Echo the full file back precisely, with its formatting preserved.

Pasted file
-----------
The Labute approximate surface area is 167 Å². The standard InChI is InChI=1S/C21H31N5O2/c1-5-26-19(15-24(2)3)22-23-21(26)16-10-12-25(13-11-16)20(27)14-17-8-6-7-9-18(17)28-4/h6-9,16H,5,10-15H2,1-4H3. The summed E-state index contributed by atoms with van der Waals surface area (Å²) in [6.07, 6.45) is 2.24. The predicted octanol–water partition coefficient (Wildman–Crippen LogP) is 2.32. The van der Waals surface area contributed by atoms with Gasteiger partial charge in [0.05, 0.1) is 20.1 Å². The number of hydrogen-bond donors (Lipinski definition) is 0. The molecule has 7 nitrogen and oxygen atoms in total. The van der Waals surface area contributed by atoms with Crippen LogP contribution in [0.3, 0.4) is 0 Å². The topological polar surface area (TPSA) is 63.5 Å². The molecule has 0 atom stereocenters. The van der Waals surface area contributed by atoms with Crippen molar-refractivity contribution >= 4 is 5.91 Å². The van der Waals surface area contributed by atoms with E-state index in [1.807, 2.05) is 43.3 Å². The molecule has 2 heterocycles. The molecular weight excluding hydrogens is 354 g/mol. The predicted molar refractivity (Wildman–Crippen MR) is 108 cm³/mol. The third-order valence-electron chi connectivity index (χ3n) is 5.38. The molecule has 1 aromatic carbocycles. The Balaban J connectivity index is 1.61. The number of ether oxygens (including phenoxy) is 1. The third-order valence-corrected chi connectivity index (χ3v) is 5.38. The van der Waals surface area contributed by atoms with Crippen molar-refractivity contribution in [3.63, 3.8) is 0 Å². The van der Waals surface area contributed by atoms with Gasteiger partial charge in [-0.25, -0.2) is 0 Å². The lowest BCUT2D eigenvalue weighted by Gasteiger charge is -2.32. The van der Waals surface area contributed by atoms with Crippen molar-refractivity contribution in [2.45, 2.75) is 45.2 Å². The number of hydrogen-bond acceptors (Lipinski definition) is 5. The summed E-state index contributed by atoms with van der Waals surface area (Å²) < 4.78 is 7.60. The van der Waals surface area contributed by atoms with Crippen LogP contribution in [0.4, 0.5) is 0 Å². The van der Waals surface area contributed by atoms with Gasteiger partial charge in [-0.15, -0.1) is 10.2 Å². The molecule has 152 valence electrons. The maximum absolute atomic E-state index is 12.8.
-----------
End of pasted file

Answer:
The Labute approximate surface area is 167 Å². The standard InChI is InChI=1S/C21H31N5O2/c1-5-26-19(15-24(2)3)22-23-21(26)16-10-12-25(13-11-16)20(27)14-17-8-6-7-9-18(17)28-4/h6-9,16H,5,10-15H2,1-4H3. The summed E-state index contributed by atoms with van der Waals surface area (Å²) in [6.07, 6.45) is 2.24. The predicted octanol–water partition coefficient (Wildman–Crippen LogP) is 2.32. The van der Waals surface area contributed by atoms with Gasteiger partial charge in [0.05, 0.1) is 20.1 Å². The number of hydrogen-bond donors (Lipinski definition) is 0. The molecule has 7 nitrogen and oxygen atoms in total. The van der Waals surface area contributed by atoms with Crippen LogP contribution in [0.3, 0.4) is 0 Å². The topological polar surface area (TPSA) is 63.5 Å². The molecule has 0 atom stereocenters. The van der Waals surface area contributed by atoms with Crippen molar-refractivity contribution >= 4 is 5.91 Å². The van der Waals surface area contributed by atoms with E-state index in [1.807, 2.05) is 43.3 Å². The molecule has 2 heterocycles. The molecular weight excluding hydrogens is 354 g/mol. The predicted molar refractivity (Wildman–Crippen MR) is 108 cm³/mol. The third-order valence-electron chi connectivity index (χ3n) is 5.38. The molecule has 1 aromatic carbocycles. The Balaban J connectivity index is 1.61. The number of ether oxygens (including phenoxy) is 1. The third-order valence-corrected chi connectivity index (χ3v) is 5.38. The van der Waals surface area contributed by atoms with Crippen molar-refractivity contribution in [3.63, 3.8) is 0 Å². The van der Waals surface area contributed by atoms with Gasteiger partial charge in [-0.25, -0.2) is 0 Å². The lowest BCUT2D eigenvalue weighted by Gasteiger charge is -2.32. The van der Waals surface area contributed by atoms with Crippen molar-refractivity contribution in [2.45, 2.75) is 45.2 Å². The number of hydrogen-bond acceptors (Lipinski definition) is 5. The summed E-state index contributed by atoms with van der Waals surface area (Å²) < 4.78 is 7.60. The van der Waals surface area contributed by atoms with Crippen LogP contribution in [0.4, 0.5) is 0 Å². The van der Waals surface area contributed by atoms with Gasteiger partial charge in [-0.15, -0.1) is 10.2 Å². The molecule has 152 valence electrons. The maximum absolute atomic E-state index is 12.8.